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Friday, August 1, 2014

Free at 40

Posted by Tim Stobbs on July 31, 2014

As long term readers on this blog know I started planning my retirement to be ‘Free at 45′, yet the reality has been that target has been slowly dropping for a number of years.  The last official calculation I did back in 2012 (see the series on the side bar under Popular Posts) came out with me being able to leave work at 42 with cash to spare.

So I’ve had this idea in the back of my head, could I be ‘Free at 40′ instead?  After all things have been going really well and I wondered how different would that look like if I decided to go for it.  So I did look into it and I’ve decided I really like the idea, even if it means some significant changes to the original plan.

The major shift that occurs if I do Free at 40, is the fact I go that early I’m much more in the realm of semi-retirement rather than closer to full retirement as with the original Free at 45 plan.  I’ve always had some work for me in these plans the question as always been to what degree do I feel comfortable depending on future work income.  The Free at 45 plan only used work income to cover vacation spending or other purely fun items.  The money wasn’t needed to pay any day to day expenses.

Yet as I grown I’ve come to realize I don’t really mind doing some work, as long as it isn’t too much.  So I am willing to trade some future work at part time to cover off some expense if it means I can get out of full time work sooner.  So for the longest time I had trouble finding where I could be comfortable on depending on some work income.

In the end, I approached the solution backwards, I picked the age of being done work at 40, or just under four more years.  If I do that I estimate I can save approximately $600,000 by that time, which is about $100,000 less than my original $700,000 in the Free at 45 calculations.  Which on a yearly basis, means I’m short about $4000 a year than my original budget (so all the other costs like food, property tax and all the house bills would be still fully covered from investment income).  In practical terms, the amount is the money I would be saving on an annual basis to eventually replacement my car and future house repairs.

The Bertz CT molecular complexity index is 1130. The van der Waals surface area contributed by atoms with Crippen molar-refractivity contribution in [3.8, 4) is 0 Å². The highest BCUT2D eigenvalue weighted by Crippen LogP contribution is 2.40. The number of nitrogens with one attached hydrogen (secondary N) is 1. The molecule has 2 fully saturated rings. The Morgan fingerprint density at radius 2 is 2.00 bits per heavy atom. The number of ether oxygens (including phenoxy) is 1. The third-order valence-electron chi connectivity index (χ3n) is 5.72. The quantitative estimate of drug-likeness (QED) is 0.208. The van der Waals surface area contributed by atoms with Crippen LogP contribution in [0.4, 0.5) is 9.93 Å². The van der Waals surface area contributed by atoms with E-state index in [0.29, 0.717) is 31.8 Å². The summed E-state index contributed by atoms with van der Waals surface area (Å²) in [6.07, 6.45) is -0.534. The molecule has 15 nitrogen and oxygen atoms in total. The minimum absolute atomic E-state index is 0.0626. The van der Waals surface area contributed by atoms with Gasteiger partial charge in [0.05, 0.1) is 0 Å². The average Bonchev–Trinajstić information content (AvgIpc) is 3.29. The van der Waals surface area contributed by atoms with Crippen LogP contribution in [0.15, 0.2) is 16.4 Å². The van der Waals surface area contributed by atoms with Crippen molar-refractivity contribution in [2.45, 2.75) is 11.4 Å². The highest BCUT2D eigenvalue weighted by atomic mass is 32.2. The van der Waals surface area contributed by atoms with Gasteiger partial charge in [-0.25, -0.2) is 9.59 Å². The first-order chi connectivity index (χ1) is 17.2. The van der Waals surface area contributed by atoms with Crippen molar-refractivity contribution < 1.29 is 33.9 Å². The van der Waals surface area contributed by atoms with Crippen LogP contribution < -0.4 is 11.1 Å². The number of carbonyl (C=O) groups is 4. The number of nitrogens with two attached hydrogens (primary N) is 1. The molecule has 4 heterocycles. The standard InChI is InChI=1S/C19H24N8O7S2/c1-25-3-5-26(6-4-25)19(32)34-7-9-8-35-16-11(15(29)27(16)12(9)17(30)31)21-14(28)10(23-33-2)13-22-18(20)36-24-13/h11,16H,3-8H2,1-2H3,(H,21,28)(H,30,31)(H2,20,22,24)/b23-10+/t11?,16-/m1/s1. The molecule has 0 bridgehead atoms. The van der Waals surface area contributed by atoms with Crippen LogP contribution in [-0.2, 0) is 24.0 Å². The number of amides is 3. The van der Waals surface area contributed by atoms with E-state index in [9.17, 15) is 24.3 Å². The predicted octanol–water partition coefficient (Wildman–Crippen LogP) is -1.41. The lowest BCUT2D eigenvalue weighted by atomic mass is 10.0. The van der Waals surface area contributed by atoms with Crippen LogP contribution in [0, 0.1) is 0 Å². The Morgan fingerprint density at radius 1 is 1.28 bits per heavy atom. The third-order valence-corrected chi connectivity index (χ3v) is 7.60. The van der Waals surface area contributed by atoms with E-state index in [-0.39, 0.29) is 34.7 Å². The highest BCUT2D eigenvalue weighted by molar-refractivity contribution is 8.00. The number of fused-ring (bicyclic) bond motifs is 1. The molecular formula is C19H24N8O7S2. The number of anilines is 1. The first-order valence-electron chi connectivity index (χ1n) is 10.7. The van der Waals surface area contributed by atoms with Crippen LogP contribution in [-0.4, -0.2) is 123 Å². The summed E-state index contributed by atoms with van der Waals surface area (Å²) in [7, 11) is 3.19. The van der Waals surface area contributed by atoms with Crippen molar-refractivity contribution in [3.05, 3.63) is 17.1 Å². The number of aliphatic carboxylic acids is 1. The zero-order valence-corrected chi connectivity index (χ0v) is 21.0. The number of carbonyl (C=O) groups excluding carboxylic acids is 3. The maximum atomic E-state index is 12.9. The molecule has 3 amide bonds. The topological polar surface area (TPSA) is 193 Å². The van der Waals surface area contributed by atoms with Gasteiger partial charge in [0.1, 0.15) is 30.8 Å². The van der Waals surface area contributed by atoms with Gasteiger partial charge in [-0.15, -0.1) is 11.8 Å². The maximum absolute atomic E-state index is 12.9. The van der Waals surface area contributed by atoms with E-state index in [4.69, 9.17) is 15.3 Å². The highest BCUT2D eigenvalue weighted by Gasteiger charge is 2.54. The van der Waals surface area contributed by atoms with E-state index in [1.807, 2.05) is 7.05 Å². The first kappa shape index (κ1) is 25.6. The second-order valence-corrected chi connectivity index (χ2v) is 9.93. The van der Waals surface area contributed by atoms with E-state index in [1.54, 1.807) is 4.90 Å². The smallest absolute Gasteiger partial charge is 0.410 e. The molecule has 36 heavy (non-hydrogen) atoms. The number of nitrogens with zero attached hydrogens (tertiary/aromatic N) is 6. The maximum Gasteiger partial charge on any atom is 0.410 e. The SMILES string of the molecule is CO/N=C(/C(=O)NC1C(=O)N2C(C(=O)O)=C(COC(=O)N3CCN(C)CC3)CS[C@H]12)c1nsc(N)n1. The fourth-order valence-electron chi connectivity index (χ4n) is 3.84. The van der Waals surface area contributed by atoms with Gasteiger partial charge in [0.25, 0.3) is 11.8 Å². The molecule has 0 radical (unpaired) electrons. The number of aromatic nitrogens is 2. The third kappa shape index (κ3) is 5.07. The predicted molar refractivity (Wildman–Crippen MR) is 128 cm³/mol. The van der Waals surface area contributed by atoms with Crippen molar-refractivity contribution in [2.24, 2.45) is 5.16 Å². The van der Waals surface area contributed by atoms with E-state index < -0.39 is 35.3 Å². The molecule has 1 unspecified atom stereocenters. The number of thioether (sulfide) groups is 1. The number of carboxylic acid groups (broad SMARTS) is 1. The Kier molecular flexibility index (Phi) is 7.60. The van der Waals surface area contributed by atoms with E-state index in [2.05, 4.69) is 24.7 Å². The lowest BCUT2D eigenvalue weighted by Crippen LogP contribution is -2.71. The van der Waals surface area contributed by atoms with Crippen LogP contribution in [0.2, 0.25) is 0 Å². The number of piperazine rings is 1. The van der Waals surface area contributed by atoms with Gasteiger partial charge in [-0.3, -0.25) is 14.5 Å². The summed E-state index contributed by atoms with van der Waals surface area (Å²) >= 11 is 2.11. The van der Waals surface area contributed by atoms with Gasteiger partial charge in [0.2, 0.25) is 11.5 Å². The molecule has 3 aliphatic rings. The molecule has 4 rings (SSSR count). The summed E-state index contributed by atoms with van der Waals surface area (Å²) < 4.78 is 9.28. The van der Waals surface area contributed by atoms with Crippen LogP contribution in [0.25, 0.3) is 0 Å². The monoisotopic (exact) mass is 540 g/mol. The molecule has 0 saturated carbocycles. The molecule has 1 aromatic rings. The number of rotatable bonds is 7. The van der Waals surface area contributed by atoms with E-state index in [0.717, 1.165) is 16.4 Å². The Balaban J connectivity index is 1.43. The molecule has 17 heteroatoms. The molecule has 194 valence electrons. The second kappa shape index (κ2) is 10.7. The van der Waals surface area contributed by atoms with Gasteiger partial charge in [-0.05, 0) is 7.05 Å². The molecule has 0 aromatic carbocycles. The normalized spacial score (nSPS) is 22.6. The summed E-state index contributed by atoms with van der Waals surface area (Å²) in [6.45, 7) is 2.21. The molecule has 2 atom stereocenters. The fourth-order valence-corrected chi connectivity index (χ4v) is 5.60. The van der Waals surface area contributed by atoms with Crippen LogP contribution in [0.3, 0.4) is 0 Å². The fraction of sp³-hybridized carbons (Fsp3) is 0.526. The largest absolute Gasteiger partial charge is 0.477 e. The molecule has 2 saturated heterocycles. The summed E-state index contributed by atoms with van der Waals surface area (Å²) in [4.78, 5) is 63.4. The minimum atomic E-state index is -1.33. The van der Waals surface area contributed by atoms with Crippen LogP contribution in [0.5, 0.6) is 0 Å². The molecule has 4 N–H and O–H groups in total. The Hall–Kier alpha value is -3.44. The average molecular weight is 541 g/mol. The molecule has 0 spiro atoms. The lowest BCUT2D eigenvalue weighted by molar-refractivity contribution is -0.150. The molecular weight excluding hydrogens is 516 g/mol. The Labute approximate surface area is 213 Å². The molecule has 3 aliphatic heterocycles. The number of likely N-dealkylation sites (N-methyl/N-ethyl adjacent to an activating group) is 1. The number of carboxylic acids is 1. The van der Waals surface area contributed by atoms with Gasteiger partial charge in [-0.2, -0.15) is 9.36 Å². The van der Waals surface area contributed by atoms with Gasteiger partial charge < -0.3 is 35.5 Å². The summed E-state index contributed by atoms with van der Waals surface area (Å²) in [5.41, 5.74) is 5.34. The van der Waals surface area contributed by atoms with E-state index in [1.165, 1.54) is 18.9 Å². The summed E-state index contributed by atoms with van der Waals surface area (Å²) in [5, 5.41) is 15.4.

So a solution to provide some buffer on those amounts is to save a slush fund for approximately five years or $20,000.  Thus giving me the ability to cover any immediate expenses the may come up.  I’m still also attached to my backup plan of having a few years of living expenses in a second slush fund to allow me to avoid taking money out of my investments in a few really bad years.  This would require another $50,000 to be saved.

These slush fund may very well be in place when I turn 40 since I typically do better on my savings and investment returns than I predict.  If not, I estimate I could save those in just over six months, which would turn free at 40 into free at 40.5…I think I can handle six months if required.

So you might be wondering why bother with Free at 40, when Free at 41 would likely be damn close to the original plan?  Because in short, I’m sick of making excuses to keep working full time.  I’m ready now to move on and do different things with my life and the only reason I’m sticking around at the moment is to save money.

I noticed in life it is easy to make small amounts of money doing things so some dependence on income doesn’t scare me. I’m tired of finding reasons to stay working full time when more often than not I’m noticing how things can turn out just fine anyway.  Humans are extremely good at adapting to our circumstances so I don’t fear doing this at all.  I will still have a good life.

So what do you think of ‘Free at 40′?  Brilliant, insane…somewhere in between?  I welcome all feedback on this idea.

Change in Savings Plan

Posted by Dave on July 29, 2014